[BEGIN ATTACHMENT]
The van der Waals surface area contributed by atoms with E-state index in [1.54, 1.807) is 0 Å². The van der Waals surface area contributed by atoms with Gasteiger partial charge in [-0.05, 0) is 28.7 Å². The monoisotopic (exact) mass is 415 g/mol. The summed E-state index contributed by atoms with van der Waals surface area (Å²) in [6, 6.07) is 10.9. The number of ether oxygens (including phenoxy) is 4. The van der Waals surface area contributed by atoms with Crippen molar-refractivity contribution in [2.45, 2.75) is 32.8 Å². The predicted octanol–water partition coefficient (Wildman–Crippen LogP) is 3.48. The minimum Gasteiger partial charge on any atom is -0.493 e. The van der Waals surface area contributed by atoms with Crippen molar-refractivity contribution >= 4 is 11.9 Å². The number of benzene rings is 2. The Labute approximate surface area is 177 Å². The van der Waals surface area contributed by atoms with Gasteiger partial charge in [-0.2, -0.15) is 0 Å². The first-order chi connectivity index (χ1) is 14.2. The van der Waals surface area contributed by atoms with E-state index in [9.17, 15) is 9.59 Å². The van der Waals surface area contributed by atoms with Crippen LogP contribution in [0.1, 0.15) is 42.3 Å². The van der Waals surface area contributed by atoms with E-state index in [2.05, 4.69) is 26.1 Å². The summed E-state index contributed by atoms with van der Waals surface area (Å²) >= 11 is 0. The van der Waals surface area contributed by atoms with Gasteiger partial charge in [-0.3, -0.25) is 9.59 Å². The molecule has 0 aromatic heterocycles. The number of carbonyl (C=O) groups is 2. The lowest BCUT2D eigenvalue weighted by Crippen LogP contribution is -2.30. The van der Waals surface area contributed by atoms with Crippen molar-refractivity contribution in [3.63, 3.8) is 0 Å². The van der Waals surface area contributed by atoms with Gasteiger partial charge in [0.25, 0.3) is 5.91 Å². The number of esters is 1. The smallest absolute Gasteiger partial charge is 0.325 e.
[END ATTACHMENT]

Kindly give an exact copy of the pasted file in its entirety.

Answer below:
The van der Waals surface area contributed by atoms with E-state index in [1.54, 1.807) is 0 Å². The van der Waals surface area contributed by atoms with Gasteiger partial charge in [-0.05, 0) is 28.7 Å². The monoisotopic (exact) mass is 415 g/mol. The summed E-state index contributed by atoms with van der Waals surface area (Å²) in [6, 6.07) is 10.9. The number of ether oxygens (including phenoxy) is 4. The van der Waals surface area contributed by atoms with Crippen molar-refractivity contribution in [2.45, 2.75) is 32.8 Å². The predicted octanol–water partition coefficient (Wildman–Crippen LogP) is 3.48. The minimum Gasteiger partial charge on any atom is -0.493 e. The van der Waals surface area contributed by atoms with Crippen molar-refractivity contribution >= 4 is 11.9 Å². The number of benzene rings is 2. The Labute approximate surface area is 177 Å². The van der Waals surface area contributed by atoms with Gasteiger partial charge in [-0.2, -0.15) is 0 Å². The first-order chi connectivity index (χ1) is 14.2. The van der Waals surface area contributed by atoms with E-state index in [9.17, 15) is 9.59 Å². The van der Waals surface area contributed by atoms with Crippen LogP contribution in [0.1, 0.15) is 42.3 Å². The van der Waals surface area contributed by atoms with E-state index in [2.05, 4.69) is 26.1 Å². The summed E-state index contributed by atoms with van der Waals surface area (Å²) >= 11 is 0. The van der Waals surface area contributed by atoms with Gasteiger partial charge in [-0.3, -0.25) is 9.59 Å². The molecule has 0 aromatic heterocycles. The number of carbonyl (C=O) groups is 2. The lowest BCUT2D eigenvalue weighted by Crippen LogP contribution is -2.30. The van der Waals surface area contributed by atoms with Crippen molar-refractivity contribution in [3.63, 3.8) is 0 Å². The van der Waals surface area contributed by atoms with Gasteiger partial charge in [0.25, 0.3) is 5.91 Å². The number of esters is 1. The smallest absolute Gasteiger partial charge is 0.325 e.